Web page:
Hanging clothes is easier than folding clothes. So get a bunch of hangars. If your children cannot reach the closet rod, get them a stool.

Rule 4: After the clothes are folded or hung, put them away.

If your children are old enough, have them put away their own clothes. Inspect their work to make sure they have put away the clothes correctly.

For this to work, you need a place in every bedroom for clean clothes. Hangars, obviously, go in the closet. But you also need to designate a place—a drawer, a shelf, a bin—to put the clothes that don’t hang, like socks, underwear, and jeans. Tell the bedroom’s occupant where he can find these items and where he should put them after they have been washed. This change is going to take a lot of practice for your family.

That’s it! That’s the system! It’s more work that you are used to, but it’s the way to keep your laundry running smoothly without letting it take over your life.

But even if you start that system today, you still need to dig out of your current mess. That’s going to take some dedicated work. Here is what you will do.

First, go into your bedroom. Make your bed.

Second, go into your laundry room. Take any clean clothes into your room and put them on your newly-made bed. Fold or hang them and put them away immediately. Count that as your first finished load of the day! Good for you!

Third, get all of the dirty clothes from the laundry room and your kids’ rooms and add them to the piles in your room. Bring some Shout or other stain-treating spray. If you cannot tell whether clothes are clean or dirty, assume they are dirty. If you have a crayon-ruined load, keep it separate. Once everything else is clean, call a friend who is good with laundry and ask what to do with it.

Fourth, sort the dirty clothes into separate loads: whites, darks, jeans, towels, etc. Your goal is to have a whole bunch of piles on the floor, so each time a load of laundry is clean and put away, you can easily grab the next load to wash.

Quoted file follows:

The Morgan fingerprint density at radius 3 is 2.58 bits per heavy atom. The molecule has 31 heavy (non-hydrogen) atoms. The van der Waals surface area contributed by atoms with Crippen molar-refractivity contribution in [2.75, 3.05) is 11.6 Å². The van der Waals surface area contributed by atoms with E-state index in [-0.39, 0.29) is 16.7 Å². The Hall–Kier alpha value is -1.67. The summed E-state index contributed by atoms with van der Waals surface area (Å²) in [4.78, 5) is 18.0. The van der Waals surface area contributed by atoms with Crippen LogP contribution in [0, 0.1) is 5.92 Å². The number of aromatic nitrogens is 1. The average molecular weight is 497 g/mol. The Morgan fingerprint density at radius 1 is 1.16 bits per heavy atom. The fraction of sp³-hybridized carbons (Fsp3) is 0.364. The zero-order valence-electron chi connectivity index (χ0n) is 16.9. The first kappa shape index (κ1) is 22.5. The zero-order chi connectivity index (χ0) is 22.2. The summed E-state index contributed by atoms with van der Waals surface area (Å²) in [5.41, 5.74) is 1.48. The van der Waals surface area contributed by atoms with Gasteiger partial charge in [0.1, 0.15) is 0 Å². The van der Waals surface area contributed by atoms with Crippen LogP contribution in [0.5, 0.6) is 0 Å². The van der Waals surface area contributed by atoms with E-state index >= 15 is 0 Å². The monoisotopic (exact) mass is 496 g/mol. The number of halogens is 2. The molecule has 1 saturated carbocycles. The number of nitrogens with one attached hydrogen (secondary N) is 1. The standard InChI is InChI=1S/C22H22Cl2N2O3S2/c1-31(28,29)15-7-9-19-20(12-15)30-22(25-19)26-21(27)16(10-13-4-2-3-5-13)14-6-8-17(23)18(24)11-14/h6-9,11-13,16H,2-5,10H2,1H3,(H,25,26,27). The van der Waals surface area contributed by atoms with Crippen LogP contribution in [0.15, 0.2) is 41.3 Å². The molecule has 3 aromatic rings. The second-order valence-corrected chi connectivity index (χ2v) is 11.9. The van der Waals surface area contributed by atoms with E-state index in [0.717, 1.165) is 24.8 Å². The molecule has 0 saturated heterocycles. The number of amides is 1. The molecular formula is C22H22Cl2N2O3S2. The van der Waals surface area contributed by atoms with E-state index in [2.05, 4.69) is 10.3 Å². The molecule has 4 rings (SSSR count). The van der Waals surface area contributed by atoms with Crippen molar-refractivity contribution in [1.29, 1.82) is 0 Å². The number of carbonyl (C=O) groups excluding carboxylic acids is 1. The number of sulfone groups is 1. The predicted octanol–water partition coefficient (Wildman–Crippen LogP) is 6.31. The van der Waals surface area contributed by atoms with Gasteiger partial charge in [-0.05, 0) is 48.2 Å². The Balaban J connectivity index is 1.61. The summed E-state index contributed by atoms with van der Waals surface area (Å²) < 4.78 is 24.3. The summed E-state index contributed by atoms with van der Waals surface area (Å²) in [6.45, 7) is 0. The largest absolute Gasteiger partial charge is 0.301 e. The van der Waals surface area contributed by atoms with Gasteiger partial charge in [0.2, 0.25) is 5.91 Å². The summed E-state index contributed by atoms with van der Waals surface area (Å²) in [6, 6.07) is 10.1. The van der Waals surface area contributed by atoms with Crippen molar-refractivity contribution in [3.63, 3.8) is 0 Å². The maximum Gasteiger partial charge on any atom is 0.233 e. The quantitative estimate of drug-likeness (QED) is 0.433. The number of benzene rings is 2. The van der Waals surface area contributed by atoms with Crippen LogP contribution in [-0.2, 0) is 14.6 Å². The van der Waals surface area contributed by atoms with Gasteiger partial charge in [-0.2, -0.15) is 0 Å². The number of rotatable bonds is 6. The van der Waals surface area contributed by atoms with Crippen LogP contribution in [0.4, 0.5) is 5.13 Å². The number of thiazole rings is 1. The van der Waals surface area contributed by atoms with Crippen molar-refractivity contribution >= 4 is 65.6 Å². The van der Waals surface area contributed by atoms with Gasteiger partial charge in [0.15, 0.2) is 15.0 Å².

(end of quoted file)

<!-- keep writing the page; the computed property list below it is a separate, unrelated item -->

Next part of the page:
If you see spots and stains as you sort, give them a squirt of Shout. Check all pockets. If you come across an item that is stained, worn, or torn beyond repair, throw it away. Don’t worry about being thrifty and turning it into a rag. Just throw it away. And unless you actually do all the projects you plan to do, don’t save it for a quilt square or doll clothes or a repurposed anything.

And if it’s too gross for you to wear, don’t donate it to the poor.

Fifth, as soon as one of your piles is big enough to be a load of laundry, go put it in the washer. When the wash cycle is done, put the wet clothes in the dryer.

That’s easy, isn’t it? The machines do all the hard work!

Sixth, get the next pile of clothes from your room. Put it in the washer.

Seventh, when the dryer is done, take the clean clothes into your bedroom and put them on your neatly-made bed. Hang everything that it makes sense to hang. Fold everything else.

Don’t worry about the ironing. You can iron later.

Eighth, hang the hangers in the closet and put the folded clothes away.

You’ve done it! You have laundered and put away your clothes! Take a moment to feel proud. Now repeat this process about twenty (or thirty) times, and you will have drained your laundry swamp.

Do you have a quandary, conundrum, or sticky situation in your life? Click this button to drop Cyndie a line, and she’ll be happy to answer your question in a future column. Any topic is welcome!

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About Cyndie Swindlehurst

Cynthia Munk Swindlehurst spent her childhood in New Hampshire and her adolescence in San Diego. She served a mission in Manaus Brazil. She graduated from Brigham Young University with a degree in English and from Duke University with a law degree.

She practiced law until her first child was born. She enjoys reading, tap dancing, and discussing current events. She and her husband live in Greensboro, North Carolina with their two sons.

Cyndie serves as the Sunbeams teacher in her ward.

Visit Cyndie at Dear Cyndie